Staying on top of changes to the abstraction licence regime is becoming increasingly important for farms and estates at a time when the government is telling farmers they need to be actively planning for a drier future.
A recent government report highlighted that we take for granted a plentiful water supply in England, but our high population density means that the available water per person is actually less than in many Mediterranean countries.
Zoe Brooks from the Norwich office of Strutt & Parker, said: “The summer of 2018 highlighted the importance of farmers having access to water resources, with crops suffering in the dry conditions as daytime temperatures consistently reached 30C,” she said.
“Recent climate change predictions from the Met Office predict that by 2070 summer temperatures could be up to 5.4C hotter and summer rainfall could decrease by as much as 47%. The chances of a summer as warm as 2018 could rise to around 50% by 2050.
“Against this backdrop, farms and estates will naturally want to do all they can to protect their rights to abstract water and avoid falling foul of a series of changes to the abstraction regime that have been introduced since 2014. The right to abstract water is a valuable business asset and farmers will want to take steps to ensure they protect their current and future needs.”
For example, Ms Brooks said the two-year deadline for people to convert previously exempt activities into new authorisations is at the end of 2019.
“Previously exempt activities which now require a licence include trickle irrigation and according to a recent DEFRA report many abstractors are yet to submit an application.
“If an application for a new authorisation is not made by 31 December and validated in time, then the right to abstract will be automatically lost and the abstractor will be liable for enforcement action.”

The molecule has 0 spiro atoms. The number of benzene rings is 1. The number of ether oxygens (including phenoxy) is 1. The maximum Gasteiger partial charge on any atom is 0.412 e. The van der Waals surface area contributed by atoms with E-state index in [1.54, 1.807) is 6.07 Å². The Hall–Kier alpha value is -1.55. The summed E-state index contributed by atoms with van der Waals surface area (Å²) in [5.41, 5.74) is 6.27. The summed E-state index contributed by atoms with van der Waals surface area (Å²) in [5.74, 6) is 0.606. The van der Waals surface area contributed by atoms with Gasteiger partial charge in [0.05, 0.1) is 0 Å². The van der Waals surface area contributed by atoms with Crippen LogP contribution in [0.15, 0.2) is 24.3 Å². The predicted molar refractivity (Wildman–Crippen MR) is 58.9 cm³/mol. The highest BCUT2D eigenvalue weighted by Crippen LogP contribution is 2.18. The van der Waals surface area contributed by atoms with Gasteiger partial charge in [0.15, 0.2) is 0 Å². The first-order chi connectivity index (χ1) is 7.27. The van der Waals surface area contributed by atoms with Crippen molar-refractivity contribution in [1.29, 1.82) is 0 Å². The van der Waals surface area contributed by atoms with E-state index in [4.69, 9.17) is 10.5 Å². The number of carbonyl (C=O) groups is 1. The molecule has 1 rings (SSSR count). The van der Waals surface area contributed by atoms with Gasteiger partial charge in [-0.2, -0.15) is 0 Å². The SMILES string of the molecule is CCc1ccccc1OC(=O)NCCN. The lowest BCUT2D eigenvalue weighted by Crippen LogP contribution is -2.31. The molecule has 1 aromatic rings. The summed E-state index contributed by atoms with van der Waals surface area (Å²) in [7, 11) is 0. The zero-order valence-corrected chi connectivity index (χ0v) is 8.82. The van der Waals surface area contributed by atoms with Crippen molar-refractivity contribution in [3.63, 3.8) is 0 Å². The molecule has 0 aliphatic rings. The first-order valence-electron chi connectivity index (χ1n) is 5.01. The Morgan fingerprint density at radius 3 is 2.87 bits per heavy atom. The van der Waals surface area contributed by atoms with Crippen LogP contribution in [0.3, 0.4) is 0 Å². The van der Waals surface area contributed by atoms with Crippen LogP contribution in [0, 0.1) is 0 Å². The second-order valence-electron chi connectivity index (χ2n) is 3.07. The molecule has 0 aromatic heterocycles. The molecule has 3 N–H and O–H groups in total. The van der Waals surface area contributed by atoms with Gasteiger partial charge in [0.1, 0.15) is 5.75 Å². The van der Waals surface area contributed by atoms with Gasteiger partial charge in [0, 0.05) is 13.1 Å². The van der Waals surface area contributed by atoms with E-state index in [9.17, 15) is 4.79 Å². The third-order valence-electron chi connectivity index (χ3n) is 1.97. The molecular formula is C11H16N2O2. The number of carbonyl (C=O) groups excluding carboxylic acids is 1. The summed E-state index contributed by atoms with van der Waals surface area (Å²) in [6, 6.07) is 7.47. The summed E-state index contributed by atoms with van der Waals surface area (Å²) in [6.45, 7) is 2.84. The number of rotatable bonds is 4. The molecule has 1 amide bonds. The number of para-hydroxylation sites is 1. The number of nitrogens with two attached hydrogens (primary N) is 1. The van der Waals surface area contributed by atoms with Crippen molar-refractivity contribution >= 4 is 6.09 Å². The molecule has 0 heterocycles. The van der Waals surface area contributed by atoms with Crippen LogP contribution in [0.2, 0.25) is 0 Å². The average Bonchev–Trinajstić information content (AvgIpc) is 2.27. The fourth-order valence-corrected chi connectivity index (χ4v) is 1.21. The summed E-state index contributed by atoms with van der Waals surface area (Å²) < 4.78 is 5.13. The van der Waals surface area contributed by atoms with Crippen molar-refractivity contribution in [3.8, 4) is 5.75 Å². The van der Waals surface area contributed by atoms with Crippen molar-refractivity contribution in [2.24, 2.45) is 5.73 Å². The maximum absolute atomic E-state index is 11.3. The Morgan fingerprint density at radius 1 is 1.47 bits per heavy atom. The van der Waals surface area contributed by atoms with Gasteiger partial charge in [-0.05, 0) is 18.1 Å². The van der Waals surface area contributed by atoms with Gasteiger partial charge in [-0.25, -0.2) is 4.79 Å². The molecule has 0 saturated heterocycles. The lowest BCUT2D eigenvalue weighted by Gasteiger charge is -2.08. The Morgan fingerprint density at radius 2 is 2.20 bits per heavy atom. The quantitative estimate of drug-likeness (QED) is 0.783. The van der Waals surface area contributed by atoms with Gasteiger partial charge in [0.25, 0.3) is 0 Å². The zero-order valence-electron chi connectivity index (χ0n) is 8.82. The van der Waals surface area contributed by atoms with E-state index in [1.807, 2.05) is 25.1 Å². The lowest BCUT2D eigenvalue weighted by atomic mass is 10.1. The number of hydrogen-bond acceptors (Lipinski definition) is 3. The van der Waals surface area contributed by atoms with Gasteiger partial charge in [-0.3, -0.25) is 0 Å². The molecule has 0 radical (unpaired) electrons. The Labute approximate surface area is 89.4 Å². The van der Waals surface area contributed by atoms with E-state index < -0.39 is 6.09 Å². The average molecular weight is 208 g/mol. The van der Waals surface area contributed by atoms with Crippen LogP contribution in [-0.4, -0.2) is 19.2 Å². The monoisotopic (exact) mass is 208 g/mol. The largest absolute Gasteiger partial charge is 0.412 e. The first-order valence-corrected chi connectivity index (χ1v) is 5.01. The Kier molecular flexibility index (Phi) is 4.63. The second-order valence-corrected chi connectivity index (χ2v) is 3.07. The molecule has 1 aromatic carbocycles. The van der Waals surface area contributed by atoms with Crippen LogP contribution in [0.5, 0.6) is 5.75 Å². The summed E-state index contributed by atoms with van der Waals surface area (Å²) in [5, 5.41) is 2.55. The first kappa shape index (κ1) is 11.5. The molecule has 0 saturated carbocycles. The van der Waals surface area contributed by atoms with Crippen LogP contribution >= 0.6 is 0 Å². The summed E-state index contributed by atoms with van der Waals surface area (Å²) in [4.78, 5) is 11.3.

Meanwhile, growers with existing licences may want to investigate whether there is an opportunity to utilise the full summer extraction period, which runs from 1 April – 30 Oct.
“Some licensees may have licences which run from April- September or June -October and may not be aware that they can apply to the Environment Agency to change these dates.
“While there are no guarantees permission will be granted, and it will not mean a change in the amount they can abstract, it can offer growers greater flexibility.”
Another key issue is where the holder of an abstraction licence is not using their full licenced quantity and are in an area which the EA is seeking to reduce licenced quantities or revoke licences at their renewal date.
“These abstractors should be looking to utilise the water themselves for the remainder of the current licence period or alternatively they can look at options to trade some or all of the licence with a neighbour who does require the water.”
Other points worth checking is that the name on the licence is up to date and relates to someone actively involved in the day-to-day running of the business.
This avoids any relevant correspondence getting overlooked and also, if there is a breach, whoever is listed on the licence is the person who will face legal action.
The need for accuracy when monitoring abstraction is also crucial, as is meeting the rules on submitting abstraction returns.
The Environment Agency has just announced that for the first time this summer it is using drones to monitor abstraction in East Anglia’s fenland areas, so it can take action against any licence holders breaching the conditions.
“There have been prosecutions where the EA has found that misleading or incorrect information about the amount of water abstracted has been submitted. The returns let the EA know that the licence is active, and that you require your abstraction allowance.”
Ms Brooks said that there is currently an option to request to flex abstraction conditions in the event of prolonged dry weather events.
Subject to there being no negative impact on the environment or other water users, the Environment Agency has said it will consider requests to fast track water rights trades and extend the winter abstraction season to enable winter storage reservoirs to be refilled, assuming river flows are sufficiently high.
Given the increased pressure on water resources, some landowners may want to consider investing in on-farm reservoirs to help their long-term water management.
Although there is not currently any funding available through the government’s Countryside Productivity Water Resource Management Scheme, LEADER funding to support such projects may be available in some regions where funds are still unallocated and it is possible that the Countryside Productivity funds will be re-opened again in the future.